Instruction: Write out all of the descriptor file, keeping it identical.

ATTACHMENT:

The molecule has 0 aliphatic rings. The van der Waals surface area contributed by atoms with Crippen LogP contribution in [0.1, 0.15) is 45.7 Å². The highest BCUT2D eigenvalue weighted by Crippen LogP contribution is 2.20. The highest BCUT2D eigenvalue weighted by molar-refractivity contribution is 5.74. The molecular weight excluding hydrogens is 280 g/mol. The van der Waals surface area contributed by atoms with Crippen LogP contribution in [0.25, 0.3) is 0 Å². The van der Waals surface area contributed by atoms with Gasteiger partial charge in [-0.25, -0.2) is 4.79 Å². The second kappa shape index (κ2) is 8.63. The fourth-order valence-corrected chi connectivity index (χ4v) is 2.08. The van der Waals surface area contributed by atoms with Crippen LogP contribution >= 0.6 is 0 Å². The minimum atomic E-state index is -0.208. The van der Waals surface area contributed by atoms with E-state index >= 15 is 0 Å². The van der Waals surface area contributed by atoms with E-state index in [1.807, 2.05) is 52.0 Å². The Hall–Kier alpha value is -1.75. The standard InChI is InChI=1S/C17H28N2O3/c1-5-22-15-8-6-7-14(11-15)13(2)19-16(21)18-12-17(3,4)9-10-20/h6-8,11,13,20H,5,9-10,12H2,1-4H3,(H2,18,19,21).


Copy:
The molecule has 0 aliphatic rings. The van der Waals surface area contributed by atoms with Crippen LogP contribution in [0.1, 0.15) is 45.7 Å². The highest BCUT2D eigenvalue weighted by Crippen LogP contribution is 2.20. The highest BCUT2D eigenvalue weighted by molar-refractivity contribution is 5.74. The molecular weight excluding hydrogens is 280 g/mol. The van der Waals surface area contributed by atoms with Crippen LogP contribution in [0.25, 0.3) is 0 Å². The van der Waals surface area contributed by atoms with Gasteiger partial charge in [-0.25, -0.2) is 4.79 Å². The second kappa shape index (κ2) is 8.63. The fourth-order valence-corrected chi connectivity index (χ4v) is 2.08. The van der Waals surface area contributed by atoms with Crippen LogP contribution >= 0.6 is 0 Å². The minimum atomic E-state index is -0.208. The van der Waals surface area contributed by atoms with E-state index >= 15 is 0 Å². The van der Waals surface area contributed by atoms with E-state index in [1.807, 2.05) is 52.0 Å². The Hall–Kier alpha value is -1.75. The standard InChI is InChI=1S/C17H28N2O3/c1-5-22-15-8-6-7-14(11-15)13(2)19-16(21)18-12-17(3,4)9-10-20/h6-8,11,13,20H,5,9-10,12H2,1-4H3,(H2,18,19,21).